|Full Name||Zaheer Khan|
|Born||October 7, 1978 Shrirampur, Maharashtra, India|
|Age||43 Years, 3 Months, 22 Days|
|Batting Style||Right Handed|
|Bowling||Left-arm fast medium|
|Teams Played||India, Asia XI, India A, India Red, India Seniors, Rest of India, Surrey, Worcestershire, West Zone, Royal Challengers Bangalore, Delhi Capitals, Mumbai Indians, Mumbai, Baroda, Bangla Tigers, Delhi Bulls, Indian Legends|
An Indian fast bowler who could bowl genuinely quick, reverse the old ball and dish out searing yorkers was a combination unheard of and when Zaheer Khan gave a glimpse of possessing this talent, Indian cricket opened its arms for him like a mother waiting for his child to return home.
Zaheer sacrificed a career in engineering for cricket and he had instant results to justify the call. Only after a year in domestic cricket, he was called up to the national side for the ICC Knockout Trophy in 2000. He made impact right away taking 3 for 48 on his debut. He was handed the Test cap in the very same year and he was among the wickets yet again.
He formed a good partnership with the likes of Javagal Srinath, Ashish Nehra and was instrumental in India reaching the 2003 World Cup finals. Though it was on the big day that things went awry for him. After a duel with Matthew Hayden, Khan lost the plot and ended up conceding 67 runs in his 7 overs. Many Indian fans still remember and rue the spell till date.
Zaheer signed up with Worcestershire in 2006 as their overseas player. He took as many as 78 wickets for them and showed the world that he still had it in him. It was there where he got the nickname “Zippy Zakky.” A much leaner and fitter Zak was recalled to the international team for India and became a regular for them.
In the Nottingham Test in 2007, after being triggered by the “Jelly Beans” incident, he racked up a five-fer to set up India’s famous win. He was a key figure for his captain MS Dhoni as India scaled new heights. Be it leading the team to the Number 1 ranking in Tests or winning the 2011 World Cup, Zaheer’s contribution cannot be measured by mere numbers.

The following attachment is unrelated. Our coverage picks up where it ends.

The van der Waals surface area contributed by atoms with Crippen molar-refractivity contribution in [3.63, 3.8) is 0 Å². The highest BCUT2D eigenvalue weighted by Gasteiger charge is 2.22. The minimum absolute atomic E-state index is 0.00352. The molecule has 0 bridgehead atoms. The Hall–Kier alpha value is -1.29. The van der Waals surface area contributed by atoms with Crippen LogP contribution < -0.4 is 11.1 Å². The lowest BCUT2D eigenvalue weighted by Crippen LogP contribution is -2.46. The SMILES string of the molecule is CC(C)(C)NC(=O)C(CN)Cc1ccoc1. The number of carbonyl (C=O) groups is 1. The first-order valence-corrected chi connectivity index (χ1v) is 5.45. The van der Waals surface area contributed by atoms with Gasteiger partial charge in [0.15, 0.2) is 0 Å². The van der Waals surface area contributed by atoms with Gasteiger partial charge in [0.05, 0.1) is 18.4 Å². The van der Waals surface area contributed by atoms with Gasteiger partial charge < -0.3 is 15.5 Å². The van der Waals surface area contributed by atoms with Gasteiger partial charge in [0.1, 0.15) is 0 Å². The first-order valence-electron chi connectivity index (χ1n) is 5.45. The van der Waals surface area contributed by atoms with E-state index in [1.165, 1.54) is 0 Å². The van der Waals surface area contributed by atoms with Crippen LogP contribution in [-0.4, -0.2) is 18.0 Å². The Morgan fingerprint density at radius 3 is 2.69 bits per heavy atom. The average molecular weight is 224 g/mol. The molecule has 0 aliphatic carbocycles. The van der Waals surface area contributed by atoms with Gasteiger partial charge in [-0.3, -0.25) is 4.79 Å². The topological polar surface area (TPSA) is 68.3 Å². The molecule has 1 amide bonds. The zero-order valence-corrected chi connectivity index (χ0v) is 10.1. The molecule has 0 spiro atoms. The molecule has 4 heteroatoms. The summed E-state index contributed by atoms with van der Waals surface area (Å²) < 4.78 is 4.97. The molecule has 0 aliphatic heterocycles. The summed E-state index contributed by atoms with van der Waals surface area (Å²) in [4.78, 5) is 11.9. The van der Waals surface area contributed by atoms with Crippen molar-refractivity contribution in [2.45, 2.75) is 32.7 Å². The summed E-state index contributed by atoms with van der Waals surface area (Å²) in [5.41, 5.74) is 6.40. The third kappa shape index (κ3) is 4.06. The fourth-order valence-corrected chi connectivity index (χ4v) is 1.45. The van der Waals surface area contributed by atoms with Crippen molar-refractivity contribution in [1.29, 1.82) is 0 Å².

It was on the tour to England in 2011 that injury caught up with him again. His absence meant India had no strike bowler and it started their horror run overseas. Zaheer along with Yuvraj Singh, went to France to get back to full fitness. He though had lost the pace and the zing in his bowling to keep going. A string of decent performances followed and in what turned out to be his last Test in 2014, against New Zealand, he took 5 wickets but Brendon McCullum’s triple ton had not just saved the game but also won the series for the Kiwis.
Zaheer ended his Test career with 311 Test wickets, second only to Kapil Dev for India as far as pacers are concerned. He though remained in action in the Indian T20 League. Having started with Bangalore, he was bought by Mumbai for a couple of years in 2009 only to return to the former franchise in 2011. In 2014, he was bought back by Mumbai but he failed to make a mark. He was signed up by Delhi in 2015 and led the revival of Delhi’s bowling. He was named captain for them in 2016 but could not lead them to glory with injuries troubling him again.
Zaheer Khan’s tactical sharpness and mental strength made him stand out among the rest. His four sixes to Henry Olonga in an ODI are a part of folklore. Not to forget his success against Graeme Smith over a period of time that showed he had one of the best cricketing brains. India will hope to make use of his skills somewhere down the line.